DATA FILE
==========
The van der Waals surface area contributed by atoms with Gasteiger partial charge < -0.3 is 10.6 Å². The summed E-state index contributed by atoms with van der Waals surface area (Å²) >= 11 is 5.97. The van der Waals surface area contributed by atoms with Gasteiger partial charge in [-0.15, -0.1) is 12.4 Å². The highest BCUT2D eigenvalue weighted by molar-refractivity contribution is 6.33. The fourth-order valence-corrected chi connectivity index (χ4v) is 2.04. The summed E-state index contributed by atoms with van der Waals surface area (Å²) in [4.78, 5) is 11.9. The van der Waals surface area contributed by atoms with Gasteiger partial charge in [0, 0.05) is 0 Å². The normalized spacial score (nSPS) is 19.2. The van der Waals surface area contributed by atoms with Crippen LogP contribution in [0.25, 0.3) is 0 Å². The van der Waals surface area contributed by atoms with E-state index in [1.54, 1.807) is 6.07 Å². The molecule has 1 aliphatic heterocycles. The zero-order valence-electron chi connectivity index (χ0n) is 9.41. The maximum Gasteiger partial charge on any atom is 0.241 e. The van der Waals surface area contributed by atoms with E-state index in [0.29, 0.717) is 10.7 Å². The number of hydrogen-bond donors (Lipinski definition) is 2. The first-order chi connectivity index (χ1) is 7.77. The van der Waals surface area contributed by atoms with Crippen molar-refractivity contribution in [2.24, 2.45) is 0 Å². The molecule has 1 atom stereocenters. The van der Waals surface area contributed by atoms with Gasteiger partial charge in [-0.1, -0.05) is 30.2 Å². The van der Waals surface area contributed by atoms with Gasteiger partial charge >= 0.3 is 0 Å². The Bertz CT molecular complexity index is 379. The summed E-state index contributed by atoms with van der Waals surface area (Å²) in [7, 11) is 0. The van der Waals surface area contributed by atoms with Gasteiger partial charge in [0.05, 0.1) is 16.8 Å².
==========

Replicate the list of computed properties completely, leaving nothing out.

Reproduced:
The van der Waals surface area contributed by atoms with Gasteiger partial charge < -0.3 is 10.6 Å². The summed E-state index contributed by atoms with van der Waals surface area (Å²) >= 11 is 5.97. The van der Waals surface area contributed by atoms with Gasteiger partial charge in [-0.15, -0.1) is 12.4 Å². The highest BCUT2D eigenvalue weighted by molar-refractivity contribution is 6.33. The fourth-order valence-corrected chi connectivity index (χ4v) is 2.04. The summed E-state index contributed by atoms with van der Waals surface area (Å²) in [4.78, 5) is 11.9. The van der Waals surface area contributed by atoms with Gasteiger partial charge in [0, 0.05) is 0 Å². The normalized spacial score (nSPS) is 19.2. The van der Waals surface area contributed by atoms with Crippen LogP contribution in [0.25, 0.3) is 0 Å². The van der Waals surface area contributed by atoms with E-state index in [1.54, 1.807) is 6.07 Å². The molecule has 1 aliphatic heterocycles. The zero-order valence-electron chi connectivity index (χ0n) is 9.41. The maximum Gasteiger partial charge on any atom is 0.241 e. The van der Waals surface area contributed by atoms with E-state index in [0.29, 0.717) is 10.7 Å². The number of hydrogen-bond donors (Lipinski definition) is 2. The first-order chi connectivity index (χ1) is 7.77. The van der Waals surface area contributed by atoms with Crippen molar-refractivity contribution in [2.24, 2.45) is 0 Å². The molecule has 1 atom stereocenters. The van der Waals surface area contributed by atoms with Gasteiger partial charge in [-0.1, -0.05) is 30.2 Å². The van der Waals surface area contributed by atoms with Gasteiger partial charge >= 0.3 is 0 Å². The Bertz CT molecular complexity index is 379. The summed E-state index contributed by atoms with van der Waals surface area (Å²) in [7, 11) is 0. The van der Waals surface area contributed by atoms with Gasteiger partial charge in [0.05, 0.1) is 16.8 Å².